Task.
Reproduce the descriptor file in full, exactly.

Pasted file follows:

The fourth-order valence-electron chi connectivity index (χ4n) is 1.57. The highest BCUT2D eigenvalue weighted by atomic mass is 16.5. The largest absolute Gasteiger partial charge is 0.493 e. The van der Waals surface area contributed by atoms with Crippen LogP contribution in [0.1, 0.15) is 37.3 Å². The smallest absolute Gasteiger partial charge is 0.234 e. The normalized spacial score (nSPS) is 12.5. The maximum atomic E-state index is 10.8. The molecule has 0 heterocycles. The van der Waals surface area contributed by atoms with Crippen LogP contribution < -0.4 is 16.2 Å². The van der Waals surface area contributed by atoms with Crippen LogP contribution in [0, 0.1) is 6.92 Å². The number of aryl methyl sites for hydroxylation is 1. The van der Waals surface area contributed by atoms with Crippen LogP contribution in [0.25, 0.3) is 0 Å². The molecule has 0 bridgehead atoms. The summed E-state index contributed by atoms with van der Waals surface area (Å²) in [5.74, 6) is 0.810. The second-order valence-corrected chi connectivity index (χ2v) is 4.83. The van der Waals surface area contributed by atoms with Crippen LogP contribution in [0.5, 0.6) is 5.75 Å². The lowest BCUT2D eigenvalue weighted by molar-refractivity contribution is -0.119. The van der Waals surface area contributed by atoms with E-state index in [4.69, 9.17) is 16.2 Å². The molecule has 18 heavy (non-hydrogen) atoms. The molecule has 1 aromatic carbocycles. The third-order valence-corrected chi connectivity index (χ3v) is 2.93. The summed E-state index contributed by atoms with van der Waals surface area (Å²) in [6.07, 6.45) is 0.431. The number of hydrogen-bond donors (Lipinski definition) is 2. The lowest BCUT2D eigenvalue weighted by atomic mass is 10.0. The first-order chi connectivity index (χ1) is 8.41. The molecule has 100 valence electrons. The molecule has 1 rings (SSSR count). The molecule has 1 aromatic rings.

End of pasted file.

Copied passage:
The fourth-order valence-electron chi connectivity index (χ4n) is 1.57. The highest BCUT2D eigenvalue weighted by atomic mass is 16.5. The largest absolute Gasteiger partial charge is 0.493 e. The van der Waals surface area contributed by atoms with Crippen LogP contribution in [0.1, 0.15) is 37.3 Å². The smallest absolute Gasteiger partial charge is 0.234 e. The normalized spacial score (nSPS) is 12.5. The maximum atomic E-state index is 10.8. The molecule has 0 heterocycles. The van der Waals surface area contributed by atoms with Crippen LogP contribution < -0.4 is 16.2 Å². The van der Waals surface area contributed by atoms with Crippen LogP contribution in [0, 0.1) is 6.92 Å². The number of aryl methyl sites for hydroxylation is 1. The van der Waals surface area contributed by atoms with Crippen LogP contribution in [0.25, 0.3) is 0 Å². The molecule has 0 bridgehead atoms. The summed E-state index contributed by atoms with van der Waals surface area (Å²) in [5.74, 6) is 0.810. The second-order valence-corrected chi connectivity index (χ2v) is 4.83. The van der Waals surface area contributed by atoms with Crippen LogP contribution in [0.5, 0.6) is 5.75 Å². The lowest BCUT2D eigenvalue weighted by molar-refractivity contribution is -0.119. The van der Waals surface area contributed by atoms with E-state index in [4.69, 9.17) is 16.2 Å². The molecule has 18 heavy (non-hydrogen) atoms. The molecule has 1 aromatic carbocycles. The third-order valence-corrected chi connectivity index (χ3v) is 2.93. The summed E-state index contributed by atoms with van der Waals surface area (Å²) in [6.07, 6.45) is 0.431. The number of hydrogen-bond donors (Lipinski definition) is 2. The lowest BCUT2D eigenvalue weighted by atomic mass is 10.0. The first-order chi connectivity index (χ1) is 8.41. The molecule has 100 valence electrons. The molecule has 1 rings (SSSR count). The molecule has 1 aromatic rings.